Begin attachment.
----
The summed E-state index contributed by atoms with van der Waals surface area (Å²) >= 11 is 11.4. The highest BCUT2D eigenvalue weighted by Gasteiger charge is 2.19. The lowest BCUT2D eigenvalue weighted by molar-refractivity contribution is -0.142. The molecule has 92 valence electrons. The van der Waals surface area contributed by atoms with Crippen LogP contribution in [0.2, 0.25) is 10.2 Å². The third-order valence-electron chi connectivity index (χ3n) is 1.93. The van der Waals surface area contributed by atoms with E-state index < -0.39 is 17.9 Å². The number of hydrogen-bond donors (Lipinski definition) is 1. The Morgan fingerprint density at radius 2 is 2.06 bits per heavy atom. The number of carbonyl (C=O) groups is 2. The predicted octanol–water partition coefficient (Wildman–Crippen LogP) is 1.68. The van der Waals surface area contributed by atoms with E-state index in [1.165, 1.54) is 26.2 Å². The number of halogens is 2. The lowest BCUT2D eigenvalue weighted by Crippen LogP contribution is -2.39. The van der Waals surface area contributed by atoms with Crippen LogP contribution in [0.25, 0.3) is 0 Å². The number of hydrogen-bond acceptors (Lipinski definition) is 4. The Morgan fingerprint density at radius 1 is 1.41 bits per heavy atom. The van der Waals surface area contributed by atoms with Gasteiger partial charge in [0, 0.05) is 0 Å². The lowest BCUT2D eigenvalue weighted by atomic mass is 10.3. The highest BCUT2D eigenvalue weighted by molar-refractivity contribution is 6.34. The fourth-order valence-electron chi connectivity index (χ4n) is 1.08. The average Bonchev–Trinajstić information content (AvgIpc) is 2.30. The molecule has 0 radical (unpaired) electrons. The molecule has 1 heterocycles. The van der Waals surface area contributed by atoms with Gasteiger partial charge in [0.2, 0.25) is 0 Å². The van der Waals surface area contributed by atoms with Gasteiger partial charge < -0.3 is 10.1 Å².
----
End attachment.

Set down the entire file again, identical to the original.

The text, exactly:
The summed E-state index contributed by atoms with van der Waals surface area (Å²) >= 11 is 11.4. The highest BCUT2D eigenvalue weighted by Gasteiger charge is 2.19. The lowest BCUT2D eigenvalue weighted by molar-refractivity contribution is -0.142. The molecule has 92 valence electrons. The van der Waals surface area contributed by atoms with Crippen LogP contribution in [0.2, 0.25) is 10.2 Å². The third-order valence-electron chi connectivity index (χ3n) is 1.93. The van der Waals surface area contributed by atoms with E-state index < -0.39 is 17.9 Å². The number of hydrogen-bond donors (Lipinski definition) is 1. The Morgan fingerprint density at radius 2 is 2.06 bits per heavy atom. The number of carbonyl (C=O) groups is 2. The predicted octanol–water partition coefficient (Wildman–Crippen LogP) is 1.68. The van der Waals surface area contributed by atoms with E-state index in [1.165, 1.54) is 26.2 Å². The number of halogens is 2. The lowest BCUT2D eigenvalue weighted by Crippen LogP contribution is -2.39. The van der Waals surface area contributed by atoms with Crippen LogP contribution in [0.25, 0.3) is 0 Å². The number of hydrogen-bond acceptors (Lipinski definition) is 4. The Morgan fingerprint density at radius 1 is 1.41 bits per heavy atom. The van der Waals surface area contributed by atoms with Gasteiger partial charge in [0, 0.05) is 0 Å². The lowest BCUT2D eigenvalue weighted by atomic mass is 10.3. The highest BCUT2D eigenvalue weighted by molar-refractivity contribution is 6.34. The fourth-order valence-electron chi connectivity index (χ4n) is 1.08. The average Bonchev–Trinajstić information content (AvgIpc) is 2.30. The molecule has 0 radical (unpaired) electrons. The molecule has 1 heterocycles. The van der Waals surface area contributed by atoms with Gasteiger partial charge in [0.2, 0.25) is 0 Å². The van der Waals surface area contributed by atoms with Gasteiger partial charge < -0.3 is 10.1 Å².